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News Release

Latest forecast as snow melts in the West

Scott Pattee, NRCS Water Supply Specialist
360-428-7684, x141

SPOKANE, WA (May 12, 2014) – April ushered in perfect, spring-like weather conditions in Washington State: warm and dry conditions early in the month quickly changed to cooler and wetter than normal. This cool pattern continues through the early part of May with forecasts trending toward warm and dry for the rest of the month, according to data from USDA’s Natural Resources Conservation Service in its May 2014 water supply forecast.

Washington, most of Idaho, Montana, Wyoming, and the northern parts of Colorado and Utah are expected to have near normal or above normal water supplies, according to the forecasts from NRCS’ National Water and Climate Center.  Far below normal streamflows are forecast for the southern parts of Oregon and Utah, southwestern Idaho, California, Arizona, New Mexico and western Nevada. Many of these areas are experiencing drought.

The May 1 Washington statewide SNOTEL readings were 107 percent of normal but vary across the state. Snowpack increased at higher elevations; however, low- and mid-elevation snowpack has either melted completely or has reduced to below normal levels.

In western states where snowmelt accounts for the majority of seasonal water supply, information about snowpack serves as an indicator of future water supply. Streamflow in the West consists largely of accumulated mountain snow that melts and flows into streams as temperatures warm into spring and summer. NRCS scientists analyze the snowpack, air temperature, soil moisture and other measurements taken from remote sites to develop the water supply forecasts.

Plenty of precipitation and cool temperatures helped increase Washington streamflow forecasts by 5-20 percent this month. Forecasts vary from 86 percent of average for the Lewis River at Ariel to 139 percent of average for the Pend Oreille. April runoff varied greatly by basin and is often influenced this time of year by reservoir control, which may cause sudden changes in daily flows. Caution should be taken when working or playing in or near streams influenced by spring snowmelt.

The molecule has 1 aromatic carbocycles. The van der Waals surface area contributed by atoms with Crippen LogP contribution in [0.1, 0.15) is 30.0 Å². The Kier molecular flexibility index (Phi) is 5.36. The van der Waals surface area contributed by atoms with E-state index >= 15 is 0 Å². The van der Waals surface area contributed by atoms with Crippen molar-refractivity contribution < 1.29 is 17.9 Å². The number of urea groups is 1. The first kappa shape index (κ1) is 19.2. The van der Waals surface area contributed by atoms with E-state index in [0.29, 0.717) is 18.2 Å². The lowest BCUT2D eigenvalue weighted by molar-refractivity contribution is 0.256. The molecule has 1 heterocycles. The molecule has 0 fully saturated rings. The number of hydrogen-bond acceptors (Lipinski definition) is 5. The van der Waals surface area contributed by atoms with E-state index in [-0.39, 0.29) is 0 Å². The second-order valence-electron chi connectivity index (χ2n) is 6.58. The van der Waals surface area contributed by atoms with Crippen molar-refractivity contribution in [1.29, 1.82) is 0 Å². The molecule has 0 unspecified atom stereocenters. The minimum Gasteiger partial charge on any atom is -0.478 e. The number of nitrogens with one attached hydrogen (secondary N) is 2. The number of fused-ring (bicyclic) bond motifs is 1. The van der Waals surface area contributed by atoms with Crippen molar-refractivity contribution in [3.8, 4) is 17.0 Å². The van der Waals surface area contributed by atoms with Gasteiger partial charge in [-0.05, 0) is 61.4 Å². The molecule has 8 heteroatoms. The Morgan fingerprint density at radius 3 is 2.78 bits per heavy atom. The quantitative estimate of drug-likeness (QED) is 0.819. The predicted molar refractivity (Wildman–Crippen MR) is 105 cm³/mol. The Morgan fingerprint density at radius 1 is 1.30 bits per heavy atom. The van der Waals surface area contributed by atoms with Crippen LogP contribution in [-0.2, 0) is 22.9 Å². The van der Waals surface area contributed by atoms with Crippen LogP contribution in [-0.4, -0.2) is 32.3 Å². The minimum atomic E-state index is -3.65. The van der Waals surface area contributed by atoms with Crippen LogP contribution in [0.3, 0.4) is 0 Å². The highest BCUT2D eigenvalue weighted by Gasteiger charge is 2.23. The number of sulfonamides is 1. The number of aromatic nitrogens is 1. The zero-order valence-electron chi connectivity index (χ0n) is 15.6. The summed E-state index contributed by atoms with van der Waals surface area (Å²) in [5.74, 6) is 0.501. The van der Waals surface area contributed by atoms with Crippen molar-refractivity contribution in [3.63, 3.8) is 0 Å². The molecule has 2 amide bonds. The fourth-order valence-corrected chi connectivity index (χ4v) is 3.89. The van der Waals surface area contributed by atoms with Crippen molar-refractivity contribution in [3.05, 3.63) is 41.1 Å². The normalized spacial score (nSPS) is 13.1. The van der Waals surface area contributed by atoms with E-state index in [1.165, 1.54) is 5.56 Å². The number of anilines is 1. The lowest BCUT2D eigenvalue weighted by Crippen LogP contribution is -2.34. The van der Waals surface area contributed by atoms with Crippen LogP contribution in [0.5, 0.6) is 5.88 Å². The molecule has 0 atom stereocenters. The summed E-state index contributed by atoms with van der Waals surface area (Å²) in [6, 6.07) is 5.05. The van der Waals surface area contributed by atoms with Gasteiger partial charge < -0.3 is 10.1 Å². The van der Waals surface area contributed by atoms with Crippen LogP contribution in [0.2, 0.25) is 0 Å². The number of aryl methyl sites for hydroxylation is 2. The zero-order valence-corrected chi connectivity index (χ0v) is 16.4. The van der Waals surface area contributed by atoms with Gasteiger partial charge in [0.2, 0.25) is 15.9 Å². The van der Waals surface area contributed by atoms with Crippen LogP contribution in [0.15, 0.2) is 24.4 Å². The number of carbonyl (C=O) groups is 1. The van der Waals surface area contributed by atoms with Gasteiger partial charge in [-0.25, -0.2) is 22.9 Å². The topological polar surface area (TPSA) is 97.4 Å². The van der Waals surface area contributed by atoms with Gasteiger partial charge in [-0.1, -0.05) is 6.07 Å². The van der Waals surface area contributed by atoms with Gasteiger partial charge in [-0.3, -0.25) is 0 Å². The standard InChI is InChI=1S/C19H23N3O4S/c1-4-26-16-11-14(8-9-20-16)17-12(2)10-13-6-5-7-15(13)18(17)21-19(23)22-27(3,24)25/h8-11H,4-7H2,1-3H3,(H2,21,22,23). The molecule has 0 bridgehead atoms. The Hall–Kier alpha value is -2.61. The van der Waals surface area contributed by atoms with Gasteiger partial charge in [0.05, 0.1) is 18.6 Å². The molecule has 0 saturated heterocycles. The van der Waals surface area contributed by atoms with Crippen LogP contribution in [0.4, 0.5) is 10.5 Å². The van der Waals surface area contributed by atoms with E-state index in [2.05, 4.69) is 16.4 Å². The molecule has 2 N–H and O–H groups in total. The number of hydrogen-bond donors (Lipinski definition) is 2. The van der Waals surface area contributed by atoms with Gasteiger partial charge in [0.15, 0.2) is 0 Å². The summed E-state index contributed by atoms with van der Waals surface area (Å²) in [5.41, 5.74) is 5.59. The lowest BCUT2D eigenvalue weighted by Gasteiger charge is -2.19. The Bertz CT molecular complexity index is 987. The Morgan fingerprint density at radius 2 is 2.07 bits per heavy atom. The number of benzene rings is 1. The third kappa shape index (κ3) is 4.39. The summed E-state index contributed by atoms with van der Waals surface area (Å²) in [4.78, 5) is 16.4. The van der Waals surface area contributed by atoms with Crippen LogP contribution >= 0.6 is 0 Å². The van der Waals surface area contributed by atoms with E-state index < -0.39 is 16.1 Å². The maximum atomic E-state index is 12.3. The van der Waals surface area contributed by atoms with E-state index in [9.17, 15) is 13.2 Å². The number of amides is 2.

NRCS’ streamflow forecasts are one of the tools used to assess drought conditions. USDA is partnering with western states to help mitigate the severe effects of drought on agriculture.

USDA leads the National Drought Resilience Partnership with the National Oceanic and Atmospheric Administration. In collaboration with state and community planners, this partnership coordinates resources for both short-term relief and long-term drought resiliency. Other federal partners in this effort include the Department of the Interior, Assistant Secretary of the Army for Civil Works, Federal Emergency Management Agency, U.S. Environmental Protection Agency and U.S. Department of Energy.

Other resources on drought include the U.S. Drought Monitor. For information on USDA’s drought efforts, visit USDA Disaster and Drought Information. And to learn more about how NRCS is helping private landowners deal with drought, visit NRCS’ drought resources.

Since 1939, NRCS (previously Soil Conservation Service) has conducted snow surveys and issued regular water supply forecasts. Since the late 1970s, NRCS has been installing, operating and maintaining an extensive, high-elevation automated system called SNOTEL, designed to collect snowpack and related climatic data in the western U.S. and Alaska.

View the May Snow Survey and Water Supply Forecast map or view information by state.


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